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Rising Respiratory Illnesses: How to Prevent

M3 Global Newsdesk Jan 21, 2024

Stay informed about concerning trends in respiratory illnesses, focusing on the significance of vaccinations and proactive at-home prevention methods. Refer to the full article for detailed insights and recommendations.

Key takeaways

  1. The CDC is reporting rising rates of respiratory illnesses, including COVID-19, RSV, and the flu.
  2. Doctors say the rise is concerning and encourage infection prevention tactics like disinfecting surfaces and social distancing when sick.

The Centers for Disease Control and Prevention (CDC) reports rising rates of respiratory viruses, including COVID-19, RSV, and the flu. The upward trajectory continues the trends from earlier this winter, which has already prompted concern. Now, some doctors say the situation is even more critical—but not beyond repair.

“The situation is as I expected: getting worse. And I think it will continue to worsen in light of recent holiday gatherings and travel,” says Marc Watkins, MD, Chief Medical Officer at Kroger Health. “It’s not too late to turn this trend around, though.”

“The amount of respiratory illness (fever plus cough or sore throat) causing people to seek healthcare is elevated or increasing across most areas of the country,” the CDC wrote on December 29, 2023.[1]

To stop the climb, Dr. Watkins encourages all eligible groups to get vaccinated against COVID-19, RSV, and the flu. Encouraging flu shots is especially important as Flu A (H1N1), which is the predominant flu virus in circulation, is causing a rise in infection rates and hospitalisations, Dr. Watkins says.

“We’re currently seeing multiple indicators of influenza activity, such as test positivity, ER visits, and elevated rates of hospitalisation that continue to increase,” Dr. Watkins says. “This is most worrisome to me because high rates of ER visits and hospitalisation divert resources from other areas of healthcare and put others at risk.”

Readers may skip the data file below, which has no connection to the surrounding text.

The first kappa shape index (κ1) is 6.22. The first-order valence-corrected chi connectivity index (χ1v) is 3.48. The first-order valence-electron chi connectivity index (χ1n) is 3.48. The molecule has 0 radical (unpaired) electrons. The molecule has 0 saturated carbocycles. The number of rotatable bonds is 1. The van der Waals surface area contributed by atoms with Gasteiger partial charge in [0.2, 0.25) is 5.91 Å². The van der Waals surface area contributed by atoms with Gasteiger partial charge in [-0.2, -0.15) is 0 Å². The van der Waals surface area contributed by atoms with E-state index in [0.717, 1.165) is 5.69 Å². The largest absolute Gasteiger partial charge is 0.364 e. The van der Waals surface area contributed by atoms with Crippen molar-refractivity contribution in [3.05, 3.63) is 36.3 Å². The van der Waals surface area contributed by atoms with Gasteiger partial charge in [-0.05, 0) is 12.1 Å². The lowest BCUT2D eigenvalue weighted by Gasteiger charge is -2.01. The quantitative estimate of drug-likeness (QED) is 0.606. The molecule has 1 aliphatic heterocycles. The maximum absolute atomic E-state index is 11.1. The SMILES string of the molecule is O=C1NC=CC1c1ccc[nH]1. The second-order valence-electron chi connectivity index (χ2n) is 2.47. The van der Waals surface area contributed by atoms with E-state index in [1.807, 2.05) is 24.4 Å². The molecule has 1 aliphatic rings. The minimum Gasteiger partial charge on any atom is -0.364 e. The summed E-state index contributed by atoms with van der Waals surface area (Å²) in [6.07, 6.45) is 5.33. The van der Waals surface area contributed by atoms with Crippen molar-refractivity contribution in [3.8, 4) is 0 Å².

According to preliminary estimates from the CDC, in 2023, United States vaccination rates were behind those from previous years.[2]

At-home prevention tactics

To bring down trends and decrease your patients’ risks of contracting a respiratory virus, talk to them about at-home prevention tactics. Dr. Watkins recommends sending people home with three simple tips:

  1. Cover coughs (and sneezes.)
  2. Clean and disinfect surfaces (including door knobs, desks, or countertops).
  3. Stay home from work or school if you're feeling sick.

People who experience hallmark symptoms of COVID-19, like dry cough, muscle aches, fever, or chills, or who have had a recent exposure, can take an at-home COVID-19 test. Doctors may also consider testing patients for flu or RSV if they are symptomatic and in a vulnerable group, Dr. Watkins says. However, these tests are not always productive, he adds.

“It’s impractical to test everyone who has symptoms of a cold—such as cough, runny nose, sneezing, or a fever,” Dr. Watkins says. “There are many viruses other than flu, RSV, and COVID that can cause these kinds of symptoms. For example, adenovirus and rhinovirus are common culprits.”

When to encourage your patients to make an appointment

People who have weakened immune systems and/or chronic diseases like diabetes or heart conditions should reach out to a doctor if they contract COVID-19, RSV, or the flu, as they may be more vulnerable to severe outcomes, Dr. Watkins says. People who are not otherwise vulnerable should first stay away from others, drink plenty of fluids, and prioritise rest, he adds. In most of these cases, the virus should go away in about ten days, he says. 

Talk to your patients about their risk level to help them decide when or if they should seek medical attention. Be sure to listen to concerns from patients not flagged as vulnerable as outlying scenarios can occur.   

What this means for you

Healthcare experts should encourage infection prevention tactics, including ongoing vaccinations, due to rising rates of respiratory illness.


This story is contributed by Claire Wolters and is a part of our Global Content Initiative, where we feature selected stories from our Global network which we believe would be most useful and informative to our doctor members.

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